For many Mexicans, news that Mexico City is finally building itself a new airport is long overdue. Official figures showed that over a third of all domestic flights that route through the city’s current international airport were late in the first half of 2016, largely because the outdated facility is struggling to process over 30 million passengers a year.
Scheduled to open in 2020 on Mexico City’s eastern edge, the $11.4 billion NAICM (Nuevo Aeropuerto Internacional de la Ciudad de México) is likely to offer beleaguered travelers more than a little respite. A collaborative design effort by London-based architectural firm Foster + Partners, Mexican architect Fernando Romero and NACO (Netherlands Airport Consultants), it will not only boast quadrupled capacity, but is being widely touted as the world’s most sustainable airport.
One Terminal to Serve Them All
The NAICM’s most groundbreaking feature is its lightweight, glass-and-steel gridshell—this will form the walls and roof of the airport’s single, 555,000-square-meter terminal. With a maximum span of 170 meters, this cavernous, earthquake-resistant structure will handle passengers on up to six runways.
Using fewer materials and less energy than a cluster of buildings, the NAICM’s single terminal design is integral to its sustainability, with architects aiming for a Platinum LEED (Leadership in Energy & Environmental Design) rating.
“The NAICM is innovative in terms of space and sustainability,” says Nigel Dancey, Foster + Partners’ head of studio and senior executive partner. “The gridshell removes the need for support columns, while the ‘skin’ of the building facilitates natural temperature and daylight control, drainage, and the possibility of harvesting solar energy.”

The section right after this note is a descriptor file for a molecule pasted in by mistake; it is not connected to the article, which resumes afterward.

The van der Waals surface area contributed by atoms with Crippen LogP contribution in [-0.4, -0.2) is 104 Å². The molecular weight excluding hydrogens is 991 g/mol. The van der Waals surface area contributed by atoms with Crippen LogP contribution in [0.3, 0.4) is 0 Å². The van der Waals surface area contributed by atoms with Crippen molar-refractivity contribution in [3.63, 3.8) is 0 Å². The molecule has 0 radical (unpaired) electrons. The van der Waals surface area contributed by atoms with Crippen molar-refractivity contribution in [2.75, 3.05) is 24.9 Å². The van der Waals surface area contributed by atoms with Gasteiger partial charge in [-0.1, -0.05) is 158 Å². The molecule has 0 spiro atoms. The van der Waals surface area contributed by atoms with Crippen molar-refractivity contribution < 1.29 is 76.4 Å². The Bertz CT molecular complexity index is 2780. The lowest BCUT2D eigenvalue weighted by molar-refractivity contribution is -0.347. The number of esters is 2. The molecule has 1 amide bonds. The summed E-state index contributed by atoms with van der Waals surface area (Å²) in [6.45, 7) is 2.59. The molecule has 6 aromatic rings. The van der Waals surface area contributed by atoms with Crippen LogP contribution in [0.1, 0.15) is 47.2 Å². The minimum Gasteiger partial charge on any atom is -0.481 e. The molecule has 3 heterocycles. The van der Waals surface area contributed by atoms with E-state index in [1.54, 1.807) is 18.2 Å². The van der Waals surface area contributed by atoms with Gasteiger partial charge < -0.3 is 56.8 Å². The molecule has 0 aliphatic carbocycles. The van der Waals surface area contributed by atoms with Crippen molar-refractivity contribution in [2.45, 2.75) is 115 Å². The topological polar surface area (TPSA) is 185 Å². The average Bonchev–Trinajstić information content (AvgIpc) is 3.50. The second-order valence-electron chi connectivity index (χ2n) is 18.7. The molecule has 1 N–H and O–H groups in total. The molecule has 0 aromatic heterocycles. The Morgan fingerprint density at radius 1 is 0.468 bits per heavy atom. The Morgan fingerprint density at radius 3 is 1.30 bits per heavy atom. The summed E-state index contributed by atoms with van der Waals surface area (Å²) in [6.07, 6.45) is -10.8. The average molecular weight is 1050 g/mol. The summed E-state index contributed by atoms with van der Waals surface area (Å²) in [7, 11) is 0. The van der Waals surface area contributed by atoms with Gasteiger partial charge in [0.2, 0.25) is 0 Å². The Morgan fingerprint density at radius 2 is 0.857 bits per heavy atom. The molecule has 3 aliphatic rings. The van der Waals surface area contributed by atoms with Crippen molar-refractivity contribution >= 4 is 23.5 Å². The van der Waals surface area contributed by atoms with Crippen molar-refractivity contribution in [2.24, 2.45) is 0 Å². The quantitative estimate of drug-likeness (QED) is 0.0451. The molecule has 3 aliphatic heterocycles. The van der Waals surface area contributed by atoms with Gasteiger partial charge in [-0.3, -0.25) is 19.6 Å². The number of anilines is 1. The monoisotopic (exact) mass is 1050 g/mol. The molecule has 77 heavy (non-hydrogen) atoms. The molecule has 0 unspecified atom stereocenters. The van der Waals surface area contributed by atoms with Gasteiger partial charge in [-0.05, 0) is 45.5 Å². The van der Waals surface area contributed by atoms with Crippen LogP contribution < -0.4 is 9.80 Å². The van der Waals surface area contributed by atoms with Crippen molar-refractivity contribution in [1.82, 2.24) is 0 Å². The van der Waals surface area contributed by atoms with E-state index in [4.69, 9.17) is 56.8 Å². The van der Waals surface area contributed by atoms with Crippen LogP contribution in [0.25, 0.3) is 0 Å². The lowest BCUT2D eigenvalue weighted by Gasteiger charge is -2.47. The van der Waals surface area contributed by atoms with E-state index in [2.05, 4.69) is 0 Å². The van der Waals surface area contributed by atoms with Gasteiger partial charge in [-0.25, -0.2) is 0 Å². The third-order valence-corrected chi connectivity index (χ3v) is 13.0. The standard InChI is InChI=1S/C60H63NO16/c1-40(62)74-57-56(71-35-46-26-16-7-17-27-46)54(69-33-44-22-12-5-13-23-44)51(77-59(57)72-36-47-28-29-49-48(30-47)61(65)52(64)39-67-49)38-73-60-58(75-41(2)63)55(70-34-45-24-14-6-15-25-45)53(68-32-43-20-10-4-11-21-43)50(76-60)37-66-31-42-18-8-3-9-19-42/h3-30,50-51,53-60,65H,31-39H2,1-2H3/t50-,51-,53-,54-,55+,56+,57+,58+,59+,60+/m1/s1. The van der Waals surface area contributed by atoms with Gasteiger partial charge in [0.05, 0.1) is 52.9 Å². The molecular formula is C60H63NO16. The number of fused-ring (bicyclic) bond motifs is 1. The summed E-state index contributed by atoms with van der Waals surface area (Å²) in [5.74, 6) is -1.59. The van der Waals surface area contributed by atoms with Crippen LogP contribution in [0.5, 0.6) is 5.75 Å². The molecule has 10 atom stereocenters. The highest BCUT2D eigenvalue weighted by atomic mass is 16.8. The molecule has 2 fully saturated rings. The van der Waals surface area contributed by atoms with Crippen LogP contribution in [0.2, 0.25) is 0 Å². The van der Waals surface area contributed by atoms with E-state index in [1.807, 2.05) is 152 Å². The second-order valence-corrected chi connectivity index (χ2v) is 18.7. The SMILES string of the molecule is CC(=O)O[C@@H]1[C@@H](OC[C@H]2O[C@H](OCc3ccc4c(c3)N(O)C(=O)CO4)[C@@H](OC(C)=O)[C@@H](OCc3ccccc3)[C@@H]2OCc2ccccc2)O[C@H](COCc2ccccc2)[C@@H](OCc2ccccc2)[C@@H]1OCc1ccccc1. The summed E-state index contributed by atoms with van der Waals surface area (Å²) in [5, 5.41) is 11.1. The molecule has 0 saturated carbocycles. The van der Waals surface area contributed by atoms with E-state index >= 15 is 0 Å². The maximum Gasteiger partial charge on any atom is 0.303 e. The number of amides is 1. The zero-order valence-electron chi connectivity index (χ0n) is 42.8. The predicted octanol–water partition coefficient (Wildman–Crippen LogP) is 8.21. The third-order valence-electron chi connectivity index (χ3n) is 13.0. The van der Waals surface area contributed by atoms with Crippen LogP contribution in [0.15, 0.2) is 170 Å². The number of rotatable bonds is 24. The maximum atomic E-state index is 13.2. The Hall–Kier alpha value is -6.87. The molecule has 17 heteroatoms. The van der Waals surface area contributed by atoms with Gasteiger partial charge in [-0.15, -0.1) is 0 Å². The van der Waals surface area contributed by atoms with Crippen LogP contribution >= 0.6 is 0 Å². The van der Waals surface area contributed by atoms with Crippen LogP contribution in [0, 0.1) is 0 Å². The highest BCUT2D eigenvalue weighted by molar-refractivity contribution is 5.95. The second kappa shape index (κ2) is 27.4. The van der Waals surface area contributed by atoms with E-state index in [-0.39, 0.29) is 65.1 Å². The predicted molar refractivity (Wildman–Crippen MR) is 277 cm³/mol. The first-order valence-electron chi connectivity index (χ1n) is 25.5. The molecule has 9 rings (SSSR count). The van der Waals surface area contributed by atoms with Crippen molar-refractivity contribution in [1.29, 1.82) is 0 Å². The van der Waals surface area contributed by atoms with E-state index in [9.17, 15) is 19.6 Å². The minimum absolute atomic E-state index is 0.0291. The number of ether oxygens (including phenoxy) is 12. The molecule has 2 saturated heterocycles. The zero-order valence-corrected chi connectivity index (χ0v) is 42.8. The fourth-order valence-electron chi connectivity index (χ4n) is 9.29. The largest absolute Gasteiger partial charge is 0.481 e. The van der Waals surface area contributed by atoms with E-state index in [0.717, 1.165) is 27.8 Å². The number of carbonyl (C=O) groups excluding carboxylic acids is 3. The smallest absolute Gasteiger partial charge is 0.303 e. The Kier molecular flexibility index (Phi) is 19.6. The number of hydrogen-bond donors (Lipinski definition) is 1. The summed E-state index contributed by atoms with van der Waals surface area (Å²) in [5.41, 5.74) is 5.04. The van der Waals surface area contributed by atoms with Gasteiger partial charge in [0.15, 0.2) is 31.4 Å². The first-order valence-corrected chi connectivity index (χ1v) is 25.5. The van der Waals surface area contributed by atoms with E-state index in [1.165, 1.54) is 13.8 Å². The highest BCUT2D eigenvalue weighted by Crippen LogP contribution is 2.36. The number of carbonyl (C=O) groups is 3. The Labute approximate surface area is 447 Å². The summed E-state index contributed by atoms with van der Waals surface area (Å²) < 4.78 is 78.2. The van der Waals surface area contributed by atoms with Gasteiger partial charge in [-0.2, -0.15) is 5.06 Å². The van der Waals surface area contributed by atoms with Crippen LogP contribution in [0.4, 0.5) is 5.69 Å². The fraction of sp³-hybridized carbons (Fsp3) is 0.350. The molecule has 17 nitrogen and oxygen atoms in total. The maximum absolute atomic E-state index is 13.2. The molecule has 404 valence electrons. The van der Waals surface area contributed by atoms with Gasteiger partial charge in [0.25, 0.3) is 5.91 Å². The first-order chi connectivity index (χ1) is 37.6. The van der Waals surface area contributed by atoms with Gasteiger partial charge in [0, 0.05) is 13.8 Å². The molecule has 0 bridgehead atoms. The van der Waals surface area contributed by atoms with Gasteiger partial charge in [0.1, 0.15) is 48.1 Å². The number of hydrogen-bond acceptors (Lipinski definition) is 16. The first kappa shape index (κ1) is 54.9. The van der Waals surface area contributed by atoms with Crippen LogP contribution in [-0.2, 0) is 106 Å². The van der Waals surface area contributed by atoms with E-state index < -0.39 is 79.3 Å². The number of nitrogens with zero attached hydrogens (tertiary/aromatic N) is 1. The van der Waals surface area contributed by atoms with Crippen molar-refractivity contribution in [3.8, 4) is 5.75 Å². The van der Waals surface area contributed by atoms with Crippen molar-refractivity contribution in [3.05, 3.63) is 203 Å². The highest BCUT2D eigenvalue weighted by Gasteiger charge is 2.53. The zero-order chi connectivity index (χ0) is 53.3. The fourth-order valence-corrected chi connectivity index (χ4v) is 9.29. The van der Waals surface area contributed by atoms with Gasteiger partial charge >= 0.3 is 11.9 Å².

Answering the Critics
Critics of contemporary architecture have decried the design of many modern airports, describing them as little more than “interactive postcards” that look nice but overlook the needs of their temporary inhabitants.
“These days passengers deserve and expect more from airport terminals,” says Brent North, vice president at Stantec Architecture and a pioneer of groundbreaking airport design. “It is no accident that airports with high passenger satisfaction ratings are noted for their superior amenities. These also tend to be the airports with the best-performing non-aeronautical revenues.”
The NAICM’s short walking distances, limited level changes and complete absence of tunnels and internal trains highlight the importance that designers have placed on keeping terminal guests happy.
“Passenger satisfaction is critical to the NAICM’s role as a regional hub,” says Foster + Partners’ Dancey. “Its design will not only help to minimize connection times and speed up passenger processing, but optimize the provision of retail offerings and other facilities that enhance passenger comfort.”